Uncertainty of Information
The case when a player cannot be certain on the reliability of information he or she has.
Games provide different types of challenges to players. One of these can be that players do not have full certainty of what they know about the game state. Games that make use of this to challenge players make use of Uncertainty of Information to do so.
Battleship and Stratego both depend on a player not knowing the exact positions of the other players' piece. Diplomacy and So Long Sucker both depend on players not knowing how well they can trust other players since they most likely have hidden plans, in Poker and Texas Hold'em it is not knowing what cards the other players have which provides Uncertainty of Information regarding their bets.
Uncertainty of Information springs from not knowing where the other players are positioning their units in Defense of the Ancients series and the Command and Conquer series. This also occurs in the Europa Universalis series and Sid Meier's Civilization series but here players also need to explore and colonize the world.
Using the pattern
Uncertainty of Information is typically added to games to provide Player Unpredictability or Solution Uncertainty. Imperfect Information, Indirect Information, and Randomness are the generic methods to achieve Uncertainty of Information but many more specific ways exists.
Information Passing can create uncertainty in itself (see for example Chinese whispers) and players may engage in Bluffing while communicating. In addition, the Communication Channels in themselves can provide errors and uncertainty to the communication. Players and Non-Player Help can also create Uncertainty of Information through Ambiguous Responses.
Enforced Player Anonymity provides Uncertainty of Information regarding which player did what. What actions Enemies will do can also have a level of uncertainty when these are decided at least partly by Randomness. Fog of War applies Uncertainty of Information to what people know about of Game Worlds.
While Randomness in general can introduce Uncertainty of Information, Drawing Stacks is a specific case which both can have a guaranteed distribution over time and use Stack Seeding for more precise uncertainty. Feigned Die Rolls is an option for Dice where players cannot be certain that the results are based on Randomness.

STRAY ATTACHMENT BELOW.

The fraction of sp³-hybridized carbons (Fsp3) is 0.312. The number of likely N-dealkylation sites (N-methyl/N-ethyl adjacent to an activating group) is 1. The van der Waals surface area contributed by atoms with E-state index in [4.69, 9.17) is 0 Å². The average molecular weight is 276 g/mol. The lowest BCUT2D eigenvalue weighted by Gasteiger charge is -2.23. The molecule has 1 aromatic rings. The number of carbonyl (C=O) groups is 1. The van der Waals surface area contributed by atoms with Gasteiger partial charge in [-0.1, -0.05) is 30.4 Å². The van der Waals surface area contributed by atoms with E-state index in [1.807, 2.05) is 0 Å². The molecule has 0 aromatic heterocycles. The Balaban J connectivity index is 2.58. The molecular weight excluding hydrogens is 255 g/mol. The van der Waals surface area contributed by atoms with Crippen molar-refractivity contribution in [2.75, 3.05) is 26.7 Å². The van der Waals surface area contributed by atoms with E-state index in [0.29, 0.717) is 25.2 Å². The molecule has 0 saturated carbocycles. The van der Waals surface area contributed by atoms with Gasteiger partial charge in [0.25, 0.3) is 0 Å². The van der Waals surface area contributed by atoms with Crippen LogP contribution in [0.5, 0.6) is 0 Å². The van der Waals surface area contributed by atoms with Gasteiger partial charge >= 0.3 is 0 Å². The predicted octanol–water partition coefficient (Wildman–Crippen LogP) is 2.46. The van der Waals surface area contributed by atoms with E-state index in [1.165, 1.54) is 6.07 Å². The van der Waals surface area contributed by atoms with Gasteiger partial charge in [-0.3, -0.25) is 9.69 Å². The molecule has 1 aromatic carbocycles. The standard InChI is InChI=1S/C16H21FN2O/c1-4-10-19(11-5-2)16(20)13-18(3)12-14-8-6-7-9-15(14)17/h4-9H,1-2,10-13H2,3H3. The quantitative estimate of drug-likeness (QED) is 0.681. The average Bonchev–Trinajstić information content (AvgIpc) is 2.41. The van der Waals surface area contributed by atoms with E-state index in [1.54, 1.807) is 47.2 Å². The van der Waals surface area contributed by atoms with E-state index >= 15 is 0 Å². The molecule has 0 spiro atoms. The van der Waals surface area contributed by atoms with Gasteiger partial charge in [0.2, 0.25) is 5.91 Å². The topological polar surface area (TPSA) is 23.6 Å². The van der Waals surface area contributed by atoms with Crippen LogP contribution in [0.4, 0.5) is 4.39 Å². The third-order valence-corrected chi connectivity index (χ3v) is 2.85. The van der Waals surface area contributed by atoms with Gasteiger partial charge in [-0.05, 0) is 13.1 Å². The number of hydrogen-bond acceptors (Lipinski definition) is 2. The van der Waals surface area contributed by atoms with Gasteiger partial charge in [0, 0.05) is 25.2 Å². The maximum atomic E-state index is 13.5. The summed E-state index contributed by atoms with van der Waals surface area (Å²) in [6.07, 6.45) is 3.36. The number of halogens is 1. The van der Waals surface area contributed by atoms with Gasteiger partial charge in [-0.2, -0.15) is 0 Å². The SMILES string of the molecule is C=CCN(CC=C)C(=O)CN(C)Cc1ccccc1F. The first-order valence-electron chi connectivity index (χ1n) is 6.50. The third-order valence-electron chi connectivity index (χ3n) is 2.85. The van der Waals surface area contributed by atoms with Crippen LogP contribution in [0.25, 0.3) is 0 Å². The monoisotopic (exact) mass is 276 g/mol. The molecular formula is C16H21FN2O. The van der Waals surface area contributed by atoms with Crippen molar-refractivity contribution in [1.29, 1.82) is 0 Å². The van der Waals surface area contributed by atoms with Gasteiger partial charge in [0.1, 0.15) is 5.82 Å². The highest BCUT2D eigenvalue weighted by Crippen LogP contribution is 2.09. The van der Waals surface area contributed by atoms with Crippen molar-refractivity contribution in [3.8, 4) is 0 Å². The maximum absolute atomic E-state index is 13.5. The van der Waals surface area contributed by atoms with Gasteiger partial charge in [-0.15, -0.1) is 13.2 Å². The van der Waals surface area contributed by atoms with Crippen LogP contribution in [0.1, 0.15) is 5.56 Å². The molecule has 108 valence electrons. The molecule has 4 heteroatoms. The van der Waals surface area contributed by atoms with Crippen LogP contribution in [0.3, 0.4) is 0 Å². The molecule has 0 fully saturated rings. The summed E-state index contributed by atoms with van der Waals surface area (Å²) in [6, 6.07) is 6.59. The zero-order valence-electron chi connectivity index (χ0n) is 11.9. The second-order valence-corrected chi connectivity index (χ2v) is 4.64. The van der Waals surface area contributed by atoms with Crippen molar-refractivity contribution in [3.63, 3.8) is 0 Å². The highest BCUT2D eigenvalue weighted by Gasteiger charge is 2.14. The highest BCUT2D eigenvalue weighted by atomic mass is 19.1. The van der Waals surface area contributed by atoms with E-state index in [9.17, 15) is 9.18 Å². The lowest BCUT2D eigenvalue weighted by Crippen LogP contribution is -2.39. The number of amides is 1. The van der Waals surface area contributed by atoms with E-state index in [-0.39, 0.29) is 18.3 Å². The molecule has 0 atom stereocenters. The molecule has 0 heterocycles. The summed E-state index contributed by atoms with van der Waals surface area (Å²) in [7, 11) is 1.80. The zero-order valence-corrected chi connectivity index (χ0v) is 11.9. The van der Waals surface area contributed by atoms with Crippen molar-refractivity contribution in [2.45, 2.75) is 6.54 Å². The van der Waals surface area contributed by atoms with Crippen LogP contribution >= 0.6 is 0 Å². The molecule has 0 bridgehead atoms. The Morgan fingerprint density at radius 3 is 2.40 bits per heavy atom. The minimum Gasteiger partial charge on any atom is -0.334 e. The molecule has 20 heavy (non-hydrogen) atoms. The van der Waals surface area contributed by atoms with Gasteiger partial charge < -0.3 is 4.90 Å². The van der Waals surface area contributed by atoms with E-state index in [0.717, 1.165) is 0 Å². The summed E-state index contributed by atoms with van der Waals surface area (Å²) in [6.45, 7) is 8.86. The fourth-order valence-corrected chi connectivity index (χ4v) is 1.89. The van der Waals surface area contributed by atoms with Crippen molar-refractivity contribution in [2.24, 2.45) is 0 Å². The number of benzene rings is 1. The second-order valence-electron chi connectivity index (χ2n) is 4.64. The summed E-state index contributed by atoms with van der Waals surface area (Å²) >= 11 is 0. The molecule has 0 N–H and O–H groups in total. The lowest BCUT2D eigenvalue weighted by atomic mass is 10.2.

While Outcome Indicators can work against Uncertainty of Information, they themselves can be modified to have Uncertainty of Information.
Limited Planning Ability and Solution Uncertainty are two typically consequences of players having Uncertainty of Information since it adds uncertainty to things like Delayed Effects and lessens Predictable Consequences. This in turn can provide Gain Information goals, encourage Game World Exploration or Stimulated Planning, and generally increase Tension. Another effect of this is that it makes Kingmaker situation unlikely to be noticed. Uncertainty of the position of Enemies provides players with the goal of Reconnaissance.
Uncertainty of Information can provide the requirements for Anonymous Actions and Secret Resources. It can partly through this also support Player Unpredictability and patterns related to this such as Betrayal and Secret Alliances.
Several patterns work against Uncertainty of Information simply because they provide information to players. Direct Information and Perfect Information are the patterns which most strongly does this, but other that do this to a lesser degree include Game State Indicators, Goal Indicators, Outcome Indicators, Predictable Consequences, Progress Indicators, and Public Player Statistics.
Can Be Instantiated By
Ambiguous Responses, Bluffing, Communication Channels, Detective Structures, Drawing Stacks, Enforced Player Anonymity, Feigned Die Rolls, Fog of War, Imperfect Information, Indirect Information, Information Passing, Non-Player Help, Randomness
Possible Closure Effects
Potentially Conflicting With
An updated version of the pattern Uncertainty of Information that was part of the original collection in the book Patterns in Game Design.
- Björk, S. & Holopainen, J. (2004) Patterns in Game Design. Charles River Media. ISBN1-58450-354-8.